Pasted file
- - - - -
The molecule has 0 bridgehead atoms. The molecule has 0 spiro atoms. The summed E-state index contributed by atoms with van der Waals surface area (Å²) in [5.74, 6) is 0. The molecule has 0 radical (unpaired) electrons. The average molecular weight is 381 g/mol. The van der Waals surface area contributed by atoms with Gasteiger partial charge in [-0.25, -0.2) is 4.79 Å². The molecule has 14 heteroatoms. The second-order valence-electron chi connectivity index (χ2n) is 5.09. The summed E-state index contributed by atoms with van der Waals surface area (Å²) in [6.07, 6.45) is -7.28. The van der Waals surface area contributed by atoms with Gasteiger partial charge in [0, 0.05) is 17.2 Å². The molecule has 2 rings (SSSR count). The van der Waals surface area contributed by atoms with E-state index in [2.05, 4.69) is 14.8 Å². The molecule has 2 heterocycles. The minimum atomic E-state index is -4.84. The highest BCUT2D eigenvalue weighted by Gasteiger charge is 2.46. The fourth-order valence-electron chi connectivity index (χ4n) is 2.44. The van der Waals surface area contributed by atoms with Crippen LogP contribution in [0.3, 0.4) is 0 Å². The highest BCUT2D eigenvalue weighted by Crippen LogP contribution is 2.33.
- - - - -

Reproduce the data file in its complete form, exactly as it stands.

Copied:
The molecule has 0 bridgehead atoms. The molecule has 0 spiro atoms. The summed E-state index contributed by atoms with van der Waals surface area (Å²) in [5.74, 6) is 0. The molecule has 0 radical (unpaired) electrons. The average molecular weight is 381 g/mol. The van der Waals surface area contributed by atoms with Gasteiger partial charge in [-0.25, -0.2) is 4.79 Å². The molecule has 14 heteroatoms. The second-order valence-electron chi connectivity index (χ2n) is 5.09. The summed E-state index contributed by atoms with van der Waals surface area (Å²) in [6.07, 6.45) is -7.28. The van der Waals surface area contributed by atoms with Gasteiger partial charge in [0, 0.05) is 17.2 Å². The molecule has 2 rings (SSSR count). The van der Waals surface area contributed by atoms with E-state index in [2.05, 4.69) is 14.8 Å². The molecule has 2 heterocycles. The minimum atomic E-state index is -4.84. The highest BCUT2D eigenvalue weighted by Gasteiger charge is 2.46. The fourth-order valence-electron chi connectivity index (χ4n) is 2.44. The van der Waals surface area contributed by atoms with Crippen LogP contribution in [0.3, 0.4) is 0 Å². The highest BCUT2D eigenvalue weighted by Crippen LogP contribution is 2.33.